Columbia University Press


ISBN: 978-0231176989


Reviewed by Ian Mowll


This book is about Thomas Berry (1914 – 2009). His ideas have had a profound impact on many people who think deeply about the environmental crisis and seek to find inspiration from the evolutionary journey of the Earth and our many spiritual traditions.

Thomas’ great gift was his wide-ranging research and exploration. He covered many spiritual traditions from Western religions to Asian traditions (particularly Confucianism) and Indigenous cultures. In addition he researched history and science. In our age of overspecialisation, there is a real need for people to make connections across disciplines. Indeed, one way of looking at spirituality is to say that it seeks to provide us with the ‘big picture’.

The first half of the book is about Thomas’ life. Growing up in North Carolina, USA, his time training and becoming a Passionist priest, his frustrations at the strictures imposed by his superiors, and finally his blossoming as a university researcher and lecturer.

The second half of the book is about his ideas and I found this part particularly useful. Thomas’ original writing is not always as accessible as I would like, and here there is a clear explanation of his outlook and how it has influenced others.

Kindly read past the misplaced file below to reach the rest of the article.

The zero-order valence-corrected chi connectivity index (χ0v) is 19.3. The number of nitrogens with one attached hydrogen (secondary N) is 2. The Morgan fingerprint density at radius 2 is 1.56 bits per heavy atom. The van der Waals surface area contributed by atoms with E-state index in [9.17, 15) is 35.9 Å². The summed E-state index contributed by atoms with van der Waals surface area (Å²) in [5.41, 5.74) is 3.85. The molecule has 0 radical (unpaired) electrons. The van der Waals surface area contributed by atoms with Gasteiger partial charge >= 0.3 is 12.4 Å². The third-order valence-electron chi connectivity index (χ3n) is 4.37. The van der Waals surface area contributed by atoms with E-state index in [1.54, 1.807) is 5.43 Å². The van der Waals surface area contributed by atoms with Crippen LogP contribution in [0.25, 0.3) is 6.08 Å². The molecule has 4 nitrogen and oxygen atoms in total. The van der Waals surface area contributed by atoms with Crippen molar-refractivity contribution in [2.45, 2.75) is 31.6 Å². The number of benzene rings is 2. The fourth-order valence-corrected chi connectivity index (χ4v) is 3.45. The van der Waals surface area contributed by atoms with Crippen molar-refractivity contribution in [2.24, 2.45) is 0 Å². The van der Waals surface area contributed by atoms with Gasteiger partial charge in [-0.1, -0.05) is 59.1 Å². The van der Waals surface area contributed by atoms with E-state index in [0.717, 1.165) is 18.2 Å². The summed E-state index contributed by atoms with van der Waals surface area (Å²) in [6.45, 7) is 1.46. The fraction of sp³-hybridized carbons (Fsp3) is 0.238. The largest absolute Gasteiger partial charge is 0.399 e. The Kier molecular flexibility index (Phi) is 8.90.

One of his main themes is the Universe Story; this is the story as revealed by science from the big bang 13.8 billion years ago, through the creation of the stars and galaxies, our planet Earth, the emergence of life and finally our human journey on this Earth. He asserted that the Universe has an interiority as well as being made of matter. He writes: The reality and value of the interior, subjective, numinous aspect of the entire cosmic order are being appreciated as the basic condition in which the [universe] story makes any sense at all. From this, he sees that humans have a unique capacity amongst life-forms to be self-reflective – we are the Universe reflecting back on itself.

Within this context, he wrote about the ecological crisis, saying that we need a new approach which moves on from the industrial growth driven economy towards living in relationship with the Earth and what he called the Ecozoic age. He often said that the Earth was primary and humans, as well as other species, are secondary; we are all part of the Earth and we must live in a way that supports the life systems on which we depend.

For anyone interested in Thomas Berry and his ideas, this book is a thoroughly worthwhile read. It has given me a much deeper understanding and appreciation of this influential writer.